The Ark, Charter, and Temenos Books were placed on display at the UN summit site and then put to work building the new global ethic. Day after day, UN acolytes carried the sacred objects from school to school, where tens of thousands of children already had been prepped with Earth Charter propaganda. Public ceremonies with mayors and celebrities augmented the school events.
The summit’s opening day featured a four-hour symposium entitled, “Educating for Sustainable Living with the Earth Charter.” Steven Rockefeller, a religion professor and scion of the fabulously wealthy banking family that donated the land for the UN headquarters in New York, was preeminent among the presenters. Professor Rockefeller is also chairman of the Rockefeller Brothers Fund and the Earth Charter International Drafting Committee. According to Rockefeller, the way to go about “building peace on earth” is through the “inclusive, integrated and spiritual approach” of the Earth Charter.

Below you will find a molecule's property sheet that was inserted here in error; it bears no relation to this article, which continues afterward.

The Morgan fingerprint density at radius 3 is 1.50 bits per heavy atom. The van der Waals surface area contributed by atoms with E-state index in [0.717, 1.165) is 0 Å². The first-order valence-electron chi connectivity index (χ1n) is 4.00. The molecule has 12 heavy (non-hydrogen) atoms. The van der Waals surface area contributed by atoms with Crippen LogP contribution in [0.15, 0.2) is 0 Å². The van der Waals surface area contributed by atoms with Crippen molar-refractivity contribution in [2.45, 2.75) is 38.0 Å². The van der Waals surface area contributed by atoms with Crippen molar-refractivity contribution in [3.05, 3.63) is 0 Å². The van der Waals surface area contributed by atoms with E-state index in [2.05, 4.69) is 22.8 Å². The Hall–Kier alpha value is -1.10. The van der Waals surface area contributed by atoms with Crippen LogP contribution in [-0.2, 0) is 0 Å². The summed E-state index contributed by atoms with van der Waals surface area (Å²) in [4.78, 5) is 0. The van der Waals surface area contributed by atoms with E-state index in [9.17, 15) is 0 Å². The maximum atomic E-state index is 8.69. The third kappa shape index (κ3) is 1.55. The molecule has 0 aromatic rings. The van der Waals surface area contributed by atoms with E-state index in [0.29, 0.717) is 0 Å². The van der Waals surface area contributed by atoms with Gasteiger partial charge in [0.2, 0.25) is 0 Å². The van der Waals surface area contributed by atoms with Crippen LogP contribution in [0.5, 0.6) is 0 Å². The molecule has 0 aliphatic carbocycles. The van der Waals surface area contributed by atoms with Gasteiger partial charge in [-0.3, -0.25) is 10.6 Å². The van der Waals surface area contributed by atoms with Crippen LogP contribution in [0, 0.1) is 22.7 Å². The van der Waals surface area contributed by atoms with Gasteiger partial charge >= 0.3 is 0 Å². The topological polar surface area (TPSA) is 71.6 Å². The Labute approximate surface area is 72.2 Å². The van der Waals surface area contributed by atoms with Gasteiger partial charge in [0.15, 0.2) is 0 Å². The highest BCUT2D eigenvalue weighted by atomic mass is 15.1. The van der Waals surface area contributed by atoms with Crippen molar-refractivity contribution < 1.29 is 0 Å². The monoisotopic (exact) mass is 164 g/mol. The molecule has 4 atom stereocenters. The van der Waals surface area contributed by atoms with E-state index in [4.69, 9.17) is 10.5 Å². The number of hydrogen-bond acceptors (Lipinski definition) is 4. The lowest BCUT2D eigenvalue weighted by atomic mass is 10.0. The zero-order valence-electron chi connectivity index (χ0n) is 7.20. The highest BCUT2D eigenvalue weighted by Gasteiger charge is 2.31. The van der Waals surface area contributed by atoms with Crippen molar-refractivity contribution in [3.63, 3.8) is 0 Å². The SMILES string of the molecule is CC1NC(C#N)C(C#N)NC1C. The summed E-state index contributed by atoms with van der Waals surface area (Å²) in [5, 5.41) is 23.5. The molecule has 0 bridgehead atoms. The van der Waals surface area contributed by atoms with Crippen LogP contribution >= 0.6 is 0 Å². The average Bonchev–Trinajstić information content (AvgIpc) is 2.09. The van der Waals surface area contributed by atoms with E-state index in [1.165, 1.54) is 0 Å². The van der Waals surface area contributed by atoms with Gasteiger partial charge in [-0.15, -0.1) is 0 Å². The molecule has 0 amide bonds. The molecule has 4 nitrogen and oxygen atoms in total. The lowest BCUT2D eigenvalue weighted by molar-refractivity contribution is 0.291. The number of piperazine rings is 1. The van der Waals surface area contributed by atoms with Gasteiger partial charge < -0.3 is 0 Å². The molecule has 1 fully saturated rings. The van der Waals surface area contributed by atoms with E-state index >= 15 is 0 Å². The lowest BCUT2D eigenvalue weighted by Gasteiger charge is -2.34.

Covering the summit for USA Radio, Cathie Adams told The New American that Rockefeller described the Charter as an effort to incorporate the “wisdom of the world’s religions.” Razeena Wagiet, environmental adviser to South Africa’s national minister of education, was one of the presenters who followed Rockefeller to the podium. According to Wagiet, astrologers have foreseen that the world is about to enter a “Golden Age, a New Age, an Age of Aquarius.”
Earth Charter Integration
Outlining how the Earth Charter is to be integrated into lifelong education for all, Hans van Ginkel, chairman of the International Association of Universities, told the symposium: “We must mobilize all in education about sustainability; that’s how we meet the next generation.” Sixteen million teachers must be trained, he noted, and “the only way to move forward is by integrating the Earth Charter into curriculum.
The Rockefeller-Gorbachev Earth Charter effort is already fast at work on that score. Their website declares:
The Earth Charter values and principles must be taught, contemplated, applied and internalized. To this end, the Earth Charter needs to be incorporated into both formal and non-formal education. This process must involve various communities, continue to integrate the Charter into the curriculum of schools and universities, and constitute an ongoing process of life-long learning.